Everything is dry. Even the air is dry, suffocating you as you step outside into the sun that burns all year round in this country. Whether the weather is scorching hot or freezin cold, the atmosphere is always arid. Where I come from water is extremely scare. In Chihuahua you can be arrested for watering your plants during certain times of the year and if you're ever caught wasting water, let's say in a water gun fight, you can count on being sanctioned.
I grew up in this city without water. I always saw the fact that I couldn't expect water to come out of the faucet when I turned it on as something normal. I never really took the time to consider the implications of the water issues Chihuahua faces. I never paid attention to Chihuahua's rivers and I was barely even aware of their existence. I guess I've always known that Chihuauha has issues with water, only because I have lived this reality, but I never took the time to think about what this meant, what the causes might be, and what the social, economic, aesthetic, and environmental consequences might be. Being a River Steward has made me look at my birthplace in a different way. During that time I spent in Chihuahua this past winter break, I couldn't drive past my city's rivers without a million thoughts starting in my head.
Becoming a River Steward has changed the way that I look at a lot of things. Before I was a Stew I would have never considered what it means that the Rio Chuviscar has been canalized. This river runs in a straight line through the heart of downtown Chihuahua and no longer has any of its natural banks wherever it runs through urban areas. Surrounded by pavement, its lined with sidewalks instead of trees or greenery. In fact, there isn't much of a river left at all. It's been reduced to a pathetic trickle of water that entirely disappears in some places. The river's lack of a floodplain, among other things, has also caused some serious flooding in the past that has even resulted in the loss of lives. I wonder what the river's health would be like had its natural state been respected and maintained. Another river in Chihuahua is the Rio Sacramento. This river eventually connects with the Rio Chuviscar. Although it's in a much better state, I still wouldn't denote it as healthy.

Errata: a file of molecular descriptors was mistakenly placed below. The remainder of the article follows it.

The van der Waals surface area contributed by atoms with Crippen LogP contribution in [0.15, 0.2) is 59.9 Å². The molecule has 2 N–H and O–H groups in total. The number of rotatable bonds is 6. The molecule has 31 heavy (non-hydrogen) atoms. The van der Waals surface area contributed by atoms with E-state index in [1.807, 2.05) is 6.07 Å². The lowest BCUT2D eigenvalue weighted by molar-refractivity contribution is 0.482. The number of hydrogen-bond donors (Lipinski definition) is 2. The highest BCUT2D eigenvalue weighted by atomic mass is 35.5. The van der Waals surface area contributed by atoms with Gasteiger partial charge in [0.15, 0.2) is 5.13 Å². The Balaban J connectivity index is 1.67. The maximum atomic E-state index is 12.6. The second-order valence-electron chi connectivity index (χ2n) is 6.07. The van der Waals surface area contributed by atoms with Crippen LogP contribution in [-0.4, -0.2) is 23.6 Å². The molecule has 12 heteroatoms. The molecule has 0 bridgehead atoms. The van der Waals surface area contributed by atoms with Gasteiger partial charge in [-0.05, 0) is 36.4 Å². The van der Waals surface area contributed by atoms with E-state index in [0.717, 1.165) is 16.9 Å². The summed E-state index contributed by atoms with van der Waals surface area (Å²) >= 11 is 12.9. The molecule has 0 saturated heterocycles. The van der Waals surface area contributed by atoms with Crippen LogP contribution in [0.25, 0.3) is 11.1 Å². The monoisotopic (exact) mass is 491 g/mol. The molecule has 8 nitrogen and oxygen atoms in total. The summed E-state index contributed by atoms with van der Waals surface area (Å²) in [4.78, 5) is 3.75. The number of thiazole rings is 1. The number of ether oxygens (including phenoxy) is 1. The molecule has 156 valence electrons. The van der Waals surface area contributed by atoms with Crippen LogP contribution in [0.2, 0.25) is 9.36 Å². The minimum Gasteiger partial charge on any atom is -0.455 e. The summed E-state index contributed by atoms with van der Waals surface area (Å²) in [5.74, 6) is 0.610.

My experiences at the Rivers Institute have definitely shaped the way that I think and the way that I see my hometown. I am aware of the fact that Chihuahua faces a lot of problems, but its water issues are certainly at the forefront and I am thankful for the new perspective I have gained on these. I am more motivated now to look more into the city's history with its rivers. I want to learn about the city's waste water treatment process and I want to learn where our drinking water comes from. Being a River Steward has shown me that there are a million doors for me to open and it has planted a seed of motivation and thirst for knowledge within me.
Not only has being involved with the Rivers Institute granted me a reformed perspective on Chihuahua and given me new considerations to pursue, I have also learned a great deal about the city of Dayton and its rivers. I've acquired a sense of ownership for the city of Dayton, appreciating all that it has to offer. I'm proud and glad to be living in the city of Dayton. Never before had I appreciated how important and vital rivers can be to a community. Seeing the way Dayton has chosen to embrace its rivers is revitalizing and inspiring.
Being a part of the Rivers Institute has been an incredible opportunity for more reasons than one. I have met a lot of cool people, I've become more environmentally conscious, I have developed new ways of seeing communities, and my appreciation for water has only increased. I remember starting out the semester feeling overwhelmed by all of the river and water terminology that was being thrown at me. I never knew there was so much that went into a water system. A semester of the RLC and being a River Steward have truly expanded my pool of knowledge. But I am excited to grow and learn more as I continue in my journey downstream with the Rivers Institute.
This is the Rio Chuviscar, which runs through the heart of the city and has been canalized where it flows through urban areas.
This is the Rio Sacramento, which runs down the west edge of the city.